Unorganized Crime: Unholy VPNs and Nutty Heists
Religious proscriptions against internet usage in Turkmenistan, Spain’s drug-smuggling grandmother, and beef between a trio of Swedish rappers that saw one of them kidnapped -- welcome to OCCRP’s oddities section, your irregular roundup of all things weird and criminal.
Netizens of Turkmenistan already enjoy only limited access to the Internet, forgoing the World Wide Web for a state-curated online version known domestically as the “Turkmenet.” But the country’s enforcement of its strict online information laws have recently acquired an additional, spiritual dimension.
Authorities in the Central Asian country -- which garnered just 2% on this year’s Human Freedoms Index -- are now forcing internet users to take a sacred vow upon the Quran to not use a VPN to bypass online controls.
“Last year I signed up for a queue to host the Internet at my home,” one woman told Radio Azatlyk. “My turn came after a year and a half. Before getting WiFi services, I signed a lot of documents [and they] demanded I swear on the Quran that I will not use VPN services.”
The move is not without precedent in Turkmenistan. When taking oaths on matters that were considered important, authorities have previously required citizens to swear on the Ruhnama, a Quranic commentary penned by former president-for-life, the authoritarian post-Soviet leader Saparmurat Niyazov.
Over in Sweden, two rappers were recently sentenced to 10 months in prison for their role in a plot to kidnap a rival artist.
Grammy-award winning musician Yasin Mahamoud was convicted for attempting to kidnap the victim, who is a minor and so has not been identified at this time, in March 2020. His associate and fellow rapper Halil Kahlil, who was also convicted, succeeded in executing their plot just one month later.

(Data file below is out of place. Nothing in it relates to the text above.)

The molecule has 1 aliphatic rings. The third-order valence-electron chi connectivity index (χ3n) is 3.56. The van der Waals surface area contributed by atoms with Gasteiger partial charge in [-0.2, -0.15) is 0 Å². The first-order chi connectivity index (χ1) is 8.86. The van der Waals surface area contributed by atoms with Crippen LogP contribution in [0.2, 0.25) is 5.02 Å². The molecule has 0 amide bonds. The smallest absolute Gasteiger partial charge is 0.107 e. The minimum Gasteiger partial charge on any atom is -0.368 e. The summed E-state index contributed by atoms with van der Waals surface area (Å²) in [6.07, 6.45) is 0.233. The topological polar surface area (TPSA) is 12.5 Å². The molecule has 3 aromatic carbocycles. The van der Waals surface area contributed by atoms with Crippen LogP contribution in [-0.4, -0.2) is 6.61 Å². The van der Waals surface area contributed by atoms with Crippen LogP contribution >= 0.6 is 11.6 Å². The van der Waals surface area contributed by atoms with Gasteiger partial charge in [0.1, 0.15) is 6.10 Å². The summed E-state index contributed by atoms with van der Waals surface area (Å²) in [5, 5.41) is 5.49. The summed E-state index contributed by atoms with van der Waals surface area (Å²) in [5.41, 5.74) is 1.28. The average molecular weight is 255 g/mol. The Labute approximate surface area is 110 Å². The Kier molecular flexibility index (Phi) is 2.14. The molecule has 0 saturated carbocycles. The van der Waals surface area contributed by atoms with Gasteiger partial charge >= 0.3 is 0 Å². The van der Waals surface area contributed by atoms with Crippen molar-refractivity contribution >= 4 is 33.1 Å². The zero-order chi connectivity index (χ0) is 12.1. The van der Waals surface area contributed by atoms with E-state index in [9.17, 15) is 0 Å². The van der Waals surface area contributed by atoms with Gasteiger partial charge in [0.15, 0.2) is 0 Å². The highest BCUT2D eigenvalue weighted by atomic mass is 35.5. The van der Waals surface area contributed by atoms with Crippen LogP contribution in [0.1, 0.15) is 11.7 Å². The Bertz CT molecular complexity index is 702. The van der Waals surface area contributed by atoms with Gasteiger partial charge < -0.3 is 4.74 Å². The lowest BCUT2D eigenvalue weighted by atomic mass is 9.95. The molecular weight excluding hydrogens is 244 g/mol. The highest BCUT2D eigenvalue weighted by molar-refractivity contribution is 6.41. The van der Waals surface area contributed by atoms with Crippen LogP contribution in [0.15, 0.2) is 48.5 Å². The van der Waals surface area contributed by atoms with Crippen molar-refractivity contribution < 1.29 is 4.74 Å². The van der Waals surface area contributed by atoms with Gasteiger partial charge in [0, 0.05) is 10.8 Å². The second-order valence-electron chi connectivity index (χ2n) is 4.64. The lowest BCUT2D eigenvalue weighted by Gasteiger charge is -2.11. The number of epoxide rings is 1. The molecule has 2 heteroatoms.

The scheme was reportedly sanctioned by Chihab Lamouri, alleged leader of the so-called Varby network, a criminal gang in Sweden involved in arms and drug trafficking.
Meanwhile in Spain, authorities recently announced the arrest of a 79-year-old woman believed to be the leader of a major Transatlantic cocaine trafficking ring.
“The woman exercised the functions of leader of the group, in addition to being the visible head and owner of the company created as a screen for which she carried out import and commercial management procedures,” the Guardia Civil wrote in a statement to accompany the bust, which was coordinated between authorities in three countries and also saw two other alleged conspirators arrested.
The organization’s modus operandi was allegedly importing drugs into Europe from the Dominican Republic, hidden among shipments of coral stone.
Nor is coral the only means whereby criminals have hidden narcotics in recent months: UK Border Force officers have seized hundreds of thousands of dollars worth of cocaine hidden in boxes of dry food mixes -- including brownie cake mix, pancake waffles, and Jamaican fruit cake -- while Spanish authorities also announced the seizure of more than 800 kilos of the drug concealed inside 14 tons of pineapple pulp coming into Madrid from Brazil.
In one case, however, it was the food itself that proved to be the contraband.
Out in California, authorities have finally concluded their search for the culprits behind a massive theft of pistachios, with the arrest of 45-year-old Alberto Montemayor in connection with the disappearance of a shipment earlier in June.
Montemayor is accused of stealing some 42,000 pounds of the green nuts as they were being shipped from farms in the state, where nut cultivation is a multi-billion dollar industry, with the apparent intent of repackaging the goods for resale.
Given that such thefts are usually exceptionally difficult to trace, nut heists are apparently a major scourge to the industry, with such criminal operations accounting for losses of around $7 million between 2014 and 2017 alone.